Historic Markers Across Tennessee



Civil War in Anderson County



Marker ID:  
Location: 2121 Norris Freeway, Norris, TN
County: Anderson
Coordinates: N 36° 12.728    W 084° 4.378
  36.21213333    -84.07296666
Waymark: None
 



Text:

Civil War in Anderson County
"Skulking bushwhackers"



Divided loyalties in Anderson County, as elsewhere in East Tennessee, often erupted in violence. It was commonplace for guerillas on both sides to raid farms and capture opposing sympathizers. In the county seat of Clinton, Confederates established a conscription center to draft men into military service. Many Unionists, trying to avoid conscription, stole across the border into Kentucky to join the Federal army. They used "Eli's Cabin," built by county resident Eli Lovejoy Ward, as a safe house to rest and eat before heading over the mountains.

A small engagement occurred in the county on July 25, 1862, when a Federal foraging party fired on Confederate cavalry pickets at Clinton Ferry. Confederate forces moved quickly to establish control of the area. An East Tennessee correspondent for the Atlanta Intelligencer reported, "The number of [Confederate] troops gathering here renders this a place of some interest ... situated on the Clinch river, twenty miles north of Knoxville. ... Cooking utensils, baggage and tents, have been given up, and large supplies of ammunition are being collected. There are no armed enemies near us, except the skulking bushwhackers, and they are getting extremely cautious in their movements." Even after the war ended, resentments lingered.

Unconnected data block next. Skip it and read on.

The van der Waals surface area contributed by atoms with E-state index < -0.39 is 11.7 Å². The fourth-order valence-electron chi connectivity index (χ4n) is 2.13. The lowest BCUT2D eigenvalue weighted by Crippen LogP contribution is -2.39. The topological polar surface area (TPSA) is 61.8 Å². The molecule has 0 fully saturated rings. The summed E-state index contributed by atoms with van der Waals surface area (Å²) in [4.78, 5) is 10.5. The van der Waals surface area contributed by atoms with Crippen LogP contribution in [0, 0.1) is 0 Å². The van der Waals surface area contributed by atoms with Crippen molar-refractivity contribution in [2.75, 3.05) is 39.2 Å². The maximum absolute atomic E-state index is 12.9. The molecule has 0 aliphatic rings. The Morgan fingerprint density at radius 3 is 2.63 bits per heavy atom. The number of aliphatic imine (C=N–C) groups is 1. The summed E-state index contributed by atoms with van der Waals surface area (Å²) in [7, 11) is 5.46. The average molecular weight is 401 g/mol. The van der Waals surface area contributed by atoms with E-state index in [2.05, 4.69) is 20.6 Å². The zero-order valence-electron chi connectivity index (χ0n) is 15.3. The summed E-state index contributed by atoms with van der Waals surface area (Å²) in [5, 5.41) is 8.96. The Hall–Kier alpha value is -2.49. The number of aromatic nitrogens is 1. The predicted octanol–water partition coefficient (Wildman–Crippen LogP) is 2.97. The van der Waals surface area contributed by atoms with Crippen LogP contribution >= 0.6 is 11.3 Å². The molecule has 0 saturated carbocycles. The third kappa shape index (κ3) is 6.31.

Lower right box
Norris Dam State Park, built in 1933 as the first Tennessee Valley Authority (TVA) project, features 4,000 acres along the Norris Reservoir, which furnished electricity and controlled flooding in the Tennessee Valley. A corn and wheat mill, constructed in Union County by James Rice in 1798, was dismantled in 1935 and reassembled on Clear Creek. The building has served as a sawmill, cotton gin, and source of power for the Rice homestead. The nearby Old Emery Road, "cut and cleared" in 1787, was the first authorized road connecting Kingston to Knoxville and Nashville. Travelers stayed in the David Hall Cabin, a tavern built in 1799. Confederate soldiers occupied it during the war.


A photo of this marker can be found on HMDB.org